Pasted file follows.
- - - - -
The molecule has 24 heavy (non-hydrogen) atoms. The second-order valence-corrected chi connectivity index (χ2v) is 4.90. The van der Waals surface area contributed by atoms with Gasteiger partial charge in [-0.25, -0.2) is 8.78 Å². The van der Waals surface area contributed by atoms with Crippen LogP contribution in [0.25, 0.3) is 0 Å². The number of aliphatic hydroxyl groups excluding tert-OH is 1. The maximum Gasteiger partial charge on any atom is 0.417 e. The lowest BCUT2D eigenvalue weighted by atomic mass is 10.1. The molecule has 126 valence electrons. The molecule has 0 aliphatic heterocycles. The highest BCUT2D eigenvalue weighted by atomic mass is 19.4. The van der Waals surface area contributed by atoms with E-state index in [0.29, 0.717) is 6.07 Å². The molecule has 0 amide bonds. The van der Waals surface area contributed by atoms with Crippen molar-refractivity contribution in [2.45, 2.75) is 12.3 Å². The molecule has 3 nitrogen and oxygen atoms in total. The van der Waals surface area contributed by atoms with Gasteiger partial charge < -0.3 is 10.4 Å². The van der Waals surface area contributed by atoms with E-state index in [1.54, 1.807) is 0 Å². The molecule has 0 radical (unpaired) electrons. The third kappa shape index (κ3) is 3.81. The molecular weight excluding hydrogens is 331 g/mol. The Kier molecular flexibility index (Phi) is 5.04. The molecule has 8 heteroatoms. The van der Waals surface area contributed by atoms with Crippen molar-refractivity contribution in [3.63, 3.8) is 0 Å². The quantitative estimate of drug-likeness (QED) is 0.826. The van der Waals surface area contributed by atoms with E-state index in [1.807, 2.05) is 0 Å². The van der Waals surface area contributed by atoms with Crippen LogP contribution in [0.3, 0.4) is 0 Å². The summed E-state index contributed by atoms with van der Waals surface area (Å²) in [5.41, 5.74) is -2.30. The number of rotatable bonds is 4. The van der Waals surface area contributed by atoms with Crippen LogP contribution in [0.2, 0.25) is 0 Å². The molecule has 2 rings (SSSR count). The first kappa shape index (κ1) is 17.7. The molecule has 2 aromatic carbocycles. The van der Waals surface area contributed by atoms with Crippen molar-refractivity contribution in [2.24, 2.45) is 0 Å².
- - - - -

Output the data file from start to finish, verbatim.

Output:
The molecule has 24 heavy (non-hydrogen) atoms. The second-order valence-corrected chi connectivity index (χ2v) is 4.90. The van der Waals surface area contributed by atoms with Gasteiger partial charge in [-0.25, -0.2) is 8.78 Å². The van der Waals surface area contributed by atoms with Crippen LogP contribution in [0.25, 0.3) is 0 Å². The number of aliphatic hydroxyl groups excluding tert-OH is 1. The maximum Gasteiger partial charge on any atom is 0.417 e. The lowest BCUT2D eigenvalue weighted by atomic mass is 10.1. The molecule has 126 valence electrons. The molecule has 0 aliphatic heterocycles. The highest BCUT2D eigenvalue weighted by atomic mass is 19.4. The van der Waals surface area contributed by atoms with E-state index in [0.29, 0.717) is 6.07 Å². The molecule has 0 amide bonds. The van der Waals surface area contributed by atoms with Crippen molar-refractivity contribution in [2.45, 2.75) is 12.3 Å². The molecule has 3 nitrogen and oxygen atoms in total. The van der Waals surface area contributed by atoms with Gasteiger partial charge < -0.3 is 10.4 Å². The van der Waals surface area contributed by atoms with E-state index in [1.54, 1.807) is 0 Å². The molecule has 0 radical (unpaired) electrons. The third kappa shape index (κ3) is 3.81. The molecular weight excluding hydrogens is 331 g/mol. The Kier molecular flexibility index (Phi) is 5.04. The molecule has 8 heteroatoms. The van der Waals surface area contributed by atoms with Crippen molar-refractivity contribution in [3.63, 3.8) is 0 Å². The quantitative estimate of drug-likeness (QED) is 0.826. The van der Waals surface area contributed by atoms with E-state index in [1.807, 2.05) is 0 Å². The van der Waals surface area contributed by atoms with Crippen LogP contribution in [0.3, 0.4) is 0 Å². The summed E-state index contributed by atoms with van der Waals surface area (Å²) in [5.41, 5.74) is -2.30. The number of rotatable bonds is 4. The van der Waals surface area contributed by atoms with Crippen LogP contribution in [0.2, 0.25) is 0 Å². The molecule has 2 rings (SSSR count). The first kappa shape index (κ1) is 17.7. The molecule has 2 aromatic carbocycles. The van der Waals surface area contributed by atoms with Crippen molar-refractivity contribution in [2.24, 2.45) is 0 Å².